Islam Middle East democracy

Daniel Pipes: Is Islam Compatible With Democracy……?

What is one to make of the current situation that exists throughout the Islamic world? Is Islam destined to relate to democracy in much the same way as oil reacts to vinegar? No matter how thoroughly they are thrust together, they will eventually end up on opposite sides?

Dr.Daniel Pipes:As Erdogan (Turkey’s PM) has revealingly explained, “Democracy is like a streetcar. When you come to your stop, you get off.”

Pipes brings some much needed wisdom to the debate on whether Islam can ever be fully welcomed into the family of religions, that have fully embraced the democratic model/system of governance in the modern age. He makes no pretense that its a forgone conclusion that Islam will indeed take the plunge into modernity.

Two obstacles stand in the way of these changes, however. In the Middle East especially, tribal affiliations remain of paramount importance. As explained by Philip Carl Salzman in his recent book, Culture and Conflict in the Middle East, these ties create a complex pattern of tribal autonomy and tyrannical centralism that obstructs the development of constitutionalism, the rule of law, citizenship, gender equality, and the other prerequisites of a democratic state. Not until this archaic social system based on the family is dispatched can democracy make real headway in the Middle East.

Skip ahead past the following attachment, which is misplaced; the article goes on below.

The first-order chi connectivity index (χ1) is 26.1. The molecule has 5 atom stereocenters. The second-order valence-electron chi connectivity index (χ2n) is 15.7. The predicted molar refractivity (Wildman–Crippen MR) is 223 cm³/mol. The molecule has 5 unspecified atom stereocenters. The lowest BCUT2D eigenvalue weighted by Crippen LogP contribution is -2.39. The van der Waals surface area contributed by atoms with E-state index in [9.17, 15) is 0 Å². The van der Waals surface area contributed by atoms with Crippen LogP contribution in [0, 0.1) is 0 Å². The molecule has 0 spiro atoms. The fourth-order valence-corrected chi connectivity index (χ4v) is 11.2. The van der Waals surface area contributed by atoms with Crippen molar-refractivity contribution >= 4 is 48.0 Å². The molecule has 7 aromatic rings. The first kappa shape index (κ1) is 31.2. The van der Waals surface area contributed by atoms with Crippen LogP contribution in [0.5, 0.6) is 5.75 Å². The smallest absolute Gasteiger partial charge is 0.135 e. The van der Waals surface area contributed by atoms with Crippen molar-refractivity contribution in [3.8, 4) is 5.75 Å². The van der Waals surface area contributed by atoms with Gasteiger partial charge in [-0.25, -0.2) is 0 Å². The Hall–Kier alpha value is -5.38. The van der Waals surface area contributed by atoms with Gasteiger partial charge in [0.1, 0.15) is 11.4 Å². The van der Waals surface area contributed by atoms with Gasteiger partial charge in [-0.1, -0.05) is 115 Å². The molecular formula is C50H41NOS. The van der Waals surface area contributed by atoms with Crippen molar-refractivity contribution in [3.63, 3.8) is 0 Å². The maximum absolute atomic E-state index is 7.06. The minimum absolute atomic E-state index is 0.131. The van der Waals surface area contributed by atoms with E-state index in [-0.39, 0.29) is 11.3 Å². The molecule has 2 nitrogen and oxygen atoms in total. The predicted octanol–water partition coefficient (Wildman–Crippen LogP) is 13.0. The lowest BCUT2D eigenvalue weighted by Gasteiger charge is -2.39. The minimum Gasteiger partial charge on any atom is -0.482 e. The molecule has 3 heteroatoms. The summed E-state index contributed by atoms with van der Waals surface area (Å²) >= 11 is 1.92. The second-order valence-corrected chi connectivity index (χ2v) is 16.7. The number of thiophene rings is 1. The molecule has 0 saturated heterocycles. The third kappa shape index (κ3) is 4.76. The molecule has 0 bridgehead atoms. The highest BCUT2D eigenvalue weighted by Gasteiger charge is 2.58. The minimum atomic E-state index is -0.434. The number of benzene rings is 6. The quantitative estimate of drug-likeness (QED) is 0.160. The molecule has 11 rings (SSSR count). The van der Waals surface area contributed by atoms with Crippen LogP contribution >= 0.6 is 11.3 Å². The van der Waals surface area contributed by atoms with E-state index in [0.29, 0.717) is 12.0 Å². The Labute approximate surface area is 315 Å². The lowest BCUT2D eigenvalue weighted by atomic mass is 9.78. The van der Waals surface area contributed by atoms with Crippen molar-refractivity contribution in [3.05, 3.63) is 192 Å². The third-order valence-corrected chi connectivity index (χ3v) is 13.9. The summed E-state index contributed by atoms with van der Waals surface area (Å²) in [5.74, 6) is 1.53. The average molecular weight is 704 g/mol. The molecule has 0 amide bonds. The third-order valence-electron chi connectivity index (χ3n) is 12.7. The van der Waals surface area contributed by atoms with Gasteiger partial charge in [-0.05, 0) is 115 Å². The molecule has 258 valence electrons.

Globally, the compelling and powerful Islamist movement obstructs democracy. It seeks the opposite of reform and modernization – namely, the reassertion of the Shari‘a in its entirety. A jihadist like Osama bin Laden may spell out this goal more explicitly than an establishment politician like Turkey’s Prime Minister Recep Tayyip Erdogan, but both seek to create a thoroughly anti-democratic, if not totalitarian, order.

Islamists respond two ways to democracy. First, they denounce it as un-Islamic. Muslim Brotherhood founder Hasan al-Banna considered democracy a betrayal of Islamic values. Brotherhood theoretician Sayyid Qutb rejected popular sovereignty, as did Abu al-A‘la al-Mawdudi, founder of Pakistan’s Jamaat-e-Islami political party. Yusuf al-Qaradawi, Al-Jazeera television’s imam, argues that elections are heretical.

Whether or not the Islamic world does indeed forgo barbarism and backwardness, totalitarianism and poverty, and join the modern age, will ultimately be decided in within their sphere of influence. The West just needs to be patient and be ready to accept them, whenever they finally decide to join the adult world of civilized behaviour and modern governance. More here. *L* KGS
NOTE: Here are some reasons why the Turkish path to a sustained form of democratic and secular rule, has a major speed bump in the middle of it. The signs of Turkey’s backsliding into Islamism are truly worrisome, with a premature Turkish membership into the EU speeding up the process.

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